May 11, 2020 | Ohio Law
Ohio has some of the strictest wild animal laws in the United States, in part because of a tragic incident in 2011, which resulted in the death of dozens of wild animals in Zanesville, Ohio. The owner of an exotic zoo in Zanesville released the animals before committing suicide.
The incident prompted legislators to take quick action to regulate the ownership of exotic pets and wild animals throughout Ohio, including tigers. This means that it is completely illegal for a civilian to own a pet tiger in Ohio.
Ownership of Tigers in Ohio Severely Restricted
Tiger ownership is restricted to certain organizations in Ohio. Under the Ohio Dangerous Wild Animal Act, individuals are generally prohibited from owning, selling, trading, offering to sell, or otherwise possess a dangerous wild animal. Furthermore, the law prohibits individuals from knowingly releasing a dangerous wild animal into the wild or allowing a wild animal to roam off the property to which the animal is confined.
The statute defines what types of animals are considered dangerous wild animals. Tigers are on the list. Other animals included on the dangerous wild animal list are:
- Komodo dragons
- Gray wolves
- Many species of snakes
- Crocodiles and alligators
- Many types of primates
Therefore, the only way to own a tiger legally in Ohio is to be one of the exempted organizations or individuals or to have owned the tiger before the law took effect. If you owned a tiger before the dangerous wild animal law took effect, you must have registered the tiger and have a permit to own the tiger. You must also continue to comply with all laws for maintaining and owning a tiger in Ohio.
Tigers Do Not Make Good Pets
If you owned a tiger before the law governing ownership of dangerous wild animals took effect, it is dangerous to have a wild animal as a pet. Tigers are not domesticated pets. They pose a serious threat to other animals and humans.
Tigers are powerful predators. They can weigh up to 450 pounds and stand over three feet tall. Their claws can be as long as house keys.
The average life span of a tiger in the wild is eight to ten years, but they can live longer in captivity. They eat pounds of meat at a time and can bring down a much larger animal.
Responsibility for Injuries Caused by Tigers and Other Wild Animals
If a tiger or other wild animal causes an injury to a person or another animal, the owner of the animal may be held liable for damages and losses related to the attack. Wild animals can cause severe injuries, life-threatening infections, and death. A scratch or a minor bite from a tiger or other wild animal could result in an infection that causes permanent disabilities or life-threatening conditions.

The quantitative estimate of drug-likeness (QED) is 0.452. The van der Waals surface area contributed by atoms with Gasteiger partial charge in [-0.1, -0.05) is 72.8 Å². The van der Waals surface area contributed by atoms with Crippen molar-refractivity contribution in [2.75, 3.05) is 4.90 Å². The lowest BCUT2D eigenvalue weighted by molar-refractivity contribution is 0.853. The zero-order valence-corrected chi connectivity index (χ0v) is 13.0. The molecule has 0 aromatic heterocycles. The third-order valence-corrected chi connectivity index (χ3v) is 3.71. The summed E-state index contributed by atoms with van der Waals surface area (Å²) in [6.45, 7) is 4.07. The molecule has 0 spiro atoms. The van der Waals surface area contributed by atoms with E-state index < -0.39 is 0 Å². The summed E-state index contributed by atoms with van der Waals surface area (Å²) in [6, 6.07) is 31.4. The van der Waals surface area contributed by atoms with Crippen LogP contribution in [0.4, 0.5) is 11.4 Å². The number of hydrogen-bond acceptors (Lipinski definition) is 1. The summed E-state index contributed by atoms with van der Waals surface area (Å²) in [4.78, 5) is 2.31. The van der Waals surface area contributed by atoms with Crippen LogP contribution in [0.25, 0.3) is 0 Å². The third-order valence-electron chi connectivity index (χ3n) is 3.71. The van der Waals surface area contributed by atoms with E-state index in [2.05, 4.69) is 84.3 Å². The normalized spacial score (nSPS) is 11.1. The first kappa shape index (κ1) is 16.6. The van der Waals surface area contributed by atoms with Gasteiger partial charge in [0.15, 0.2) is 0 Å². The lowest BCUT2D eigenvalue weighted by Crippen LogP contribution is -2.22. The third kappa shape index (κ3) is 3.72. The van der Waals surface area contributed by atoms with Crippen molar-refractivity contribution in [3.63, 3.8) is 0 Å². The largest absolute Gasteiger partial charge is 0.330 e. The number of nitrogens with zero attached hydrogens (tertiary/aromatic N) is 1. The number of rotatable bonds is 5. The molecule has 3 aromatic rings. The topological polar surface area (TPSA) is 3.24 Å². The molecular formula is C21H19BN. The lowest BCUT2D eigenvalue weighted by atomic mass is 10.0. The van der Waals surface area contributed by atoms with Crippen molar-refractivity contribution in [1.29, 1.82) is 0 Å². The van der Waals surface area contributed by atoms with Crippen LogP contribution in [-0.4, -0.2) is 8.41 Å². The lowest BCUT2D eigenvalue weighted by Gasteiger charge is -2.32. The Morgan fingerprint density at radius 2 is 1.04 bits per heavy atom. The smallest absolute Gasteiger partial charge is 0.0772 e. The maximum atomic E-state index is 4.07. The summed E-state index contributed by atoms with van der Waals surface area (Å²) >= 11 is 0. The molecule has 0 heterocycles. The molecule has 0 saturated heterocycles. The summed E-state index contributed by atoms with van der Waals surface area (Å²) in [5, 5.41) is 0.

Owners may be held liable for damages, including but not limited to:
- Cost of medical care
- Loss of income
- Scarring and disfigurement
- Pain and suffering
Depending on the circumstances, an owner could be charged with one or more crimes, in addition to being liable for damages in a civil case. The state may seize animals that violate the dangerous animal laws. Prosecutors could look at one or more criminal charges if the animals harmed someone before the state seized the animal.
Are You Searching for an Exotic Animal as a Pet?
Before you purchase an exotic or wild animal as a pet, it is best to check with the Ohio Department of Agriculture to ensure you comply with all laws related to dangerous wild animals. Call the Department of Agriculture at (614)728-6220 for more information. Even if it is legal to own an exotic animal in Ohio, you may need to obtain a license or permit and comply with strict housing and safety regulations.
Learn About Your Legal Rights and the Law Before You Act
Learning about your legal rights and the laws governing a certain activity before acting is always a good idea. It can help you avoid criminal charges, which could result in jail time, fines, probation, and other penalties.
Criminal defense attorneys know the criminal justice system and criminal statutes. They use their knowledge and experience to educate clients on their legal rights. An attorney can help you develop a defense strategy that gives you the best chance of a positive outcome in your case.
If you are arrested or the subject of a criminal investigation, the best step you can take to protect your legal rights and your freedom is to contact a criminal lawyer as soon as possible. We can help you ensure that you get the most favorable outcome possible if you are facing criminal charges for owning an exotic pet in Ohio.
To learn more, call our Dayton criminal defense law firm at (937) 531-0435 or visit our contact us page to send us an email.